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British RoyalsFeatures

The Windsor Week

The Duchess of Cambridge places a book at the statue of Queen Victoria
Kensington Royal/ Twitter

The House of Windsor is returning to some kind of normality after the sadness of the death of the Duke of Edinburgh and the mourning period that followed his passing on April 9th 2021. The past week has seen several high profile engagements as well as a string of other visits that have brought the Royal Family’s diary closer to levels seen following the first lockdown in England last summer. Here, we look back at the Windsor Week.

The Queen

Her Majesty The Queen held several virtual audiences as she continued a return to public life. On May 5th, she received the Letters of Credence of the new Ambassador for the Republic of Haiti and the Apostolic Nuncio from the Holy See to St. James’s. Both Euvrard Saint Amand and Archbishop Claudio Gugerotti were in Buckingham Palace for the online events while The Queen took part via video link from Windsor Castle.

The week just gone also saw the Queen send a public letter to the people of Northern Ireland on the 100th anniversary of the Government of Ireland Act coming into effect.

High Profile Visits

The Duchess of Cambridge oversaw the official launch of Hold Still, her photographic record of life in the UK during the pandemic. On May 7th, visited the National Portrait Gallery where the book is now part of archives and saw other images recording major moments in the UK’s history. Kate also became a ‘’book fairy’’. Along with some of those who took photos in the tome, she left a copy of Hold Still in a place that had been important to her during lockdown for someone to find and enjoy. The Duchess left her copy at the statue of Queen Victoria at Kensington Palace.

Meanwhile, The Duke of Cambridge popped in to see his favourite football club, Aston Villa. The visit, to hear about their work supporting the local community during the pandemic and to open a new training ground, came days after William joined a social media boycott in protest at all forms of online bullying.

The Duke also brought back a royal tradition that has been on hold during the pandemic. On a visit to Brighter Futures Rhyl, William planted a tree as he heard about the organisation’s work addressing local issues.

Boots on the ground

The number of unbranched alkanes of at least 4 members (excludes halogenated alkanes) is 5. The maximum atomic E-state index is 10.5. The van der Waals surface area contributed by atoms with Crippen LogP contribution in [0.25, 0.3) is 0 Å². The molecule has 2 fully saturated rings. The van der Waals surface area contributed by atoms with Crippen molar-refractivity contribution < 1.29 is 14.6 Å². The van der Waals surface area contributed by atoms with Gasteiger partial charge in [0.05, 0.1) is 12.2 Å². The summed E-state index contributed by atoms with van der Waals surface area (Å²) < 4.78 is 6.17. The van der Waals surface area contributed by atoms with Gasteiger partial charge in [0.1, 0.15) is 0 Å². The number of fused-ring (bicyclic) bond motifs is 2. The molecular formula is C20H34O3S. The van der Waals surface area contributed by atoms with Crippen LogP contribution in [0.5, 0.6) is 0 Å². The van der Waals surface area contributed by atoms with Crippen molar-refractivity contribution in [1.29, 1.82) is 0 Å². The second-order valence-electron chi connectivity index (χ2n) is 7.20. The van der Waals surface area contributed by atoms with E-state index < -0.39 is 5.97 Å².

A string of military engagements filled the royal diary as the week progressed. The Prince of Wales visited the Welsh Guards at their Barracks in Windsor on May 5th. Prince Charles, who is their Colonel, met some of the soldiers who took part in the funeral of his father, The Duke of Edinburgh, and told them they ‘’did him proud’’ on the day. Charles also heard about support work carried out by the regiment during the coronavirus pandemic including their involvement in setting up the first Covid test sites and mobile testing units in England.

There were more poignant links to the Duke of Edinburgh during another royal military visit. The Duchess of Cornwall headed to Wiltshire for her first official visit to the Rifles since taking over as their Colonel-in-Chief from Prince Philip last year. Camilla met troops who were just back from Estonia as well as some of those involved in Philip’s funeral.

Meanwhile, the Earl of Wessex spent several days carrying out engagements in Surrey. Prince Edward visited Christ’s College in Guildford which was officially opened by his late father in 2009. He also spent time at a vaccination centre in Windsor to thank staff and volunteers as well as meet some of those lining up for their jabs. Edward also marked Surrey Day with a visit to the farm shop at Abinger Hammer. The Earl and Countess of Wessex live in the county with their two children.

Focus on Carers

The Princess Royal welcomed a group of midwives to St. James’ Palace on May 5th to mark the International Day of the Midwife. Princess Anne has been patron of the Royal College of Midwives for almost two decades.

On the same day, the Duchess of Cambridge interviewed pioneering health care expert, Harriet Nayiga, about her work in maternal and baby care for Nursing Times. The special edition also marked the culmination of Nursing Now, the initiative launched by Kate in 2018.

Looking to the future

The Royal Family celebrated special days for two of the new generation of Windsors. On May 2nd, Princess Charlotte turned six while on May 6th, her cousin, Archie Mountbatten-Windsor, was two. Both events were marked with new images and celebratory messages on official social media channels.

And social media will play an even greater part in royal life going forward. This week, the Duke and Duchess of Cambridge announced they were starting their own You Tube channel to share more news of their engagements and projects.

About author

Lydia Starbuck is Associate Editor at Royal Central and the main producer and presenter of the Royal Central Podcast and Royal Central Extra. Lydia is also a pen name of June Woolerton, a journalist and writer with over twenty years experience in TV, radio, print and online. June has been a reporter, producer and editor, picking up several awards over the years. She's appeared on outlets including BBC 5 Live, BBC Radio Ulster and BBC Local Radio and has also helped set up a commercial radio station. June is also an accomplished writer with a wide range of material published online and in print. She is the author of two novels, published as e-books. She is also a marriage registrar and ceremony celebrant.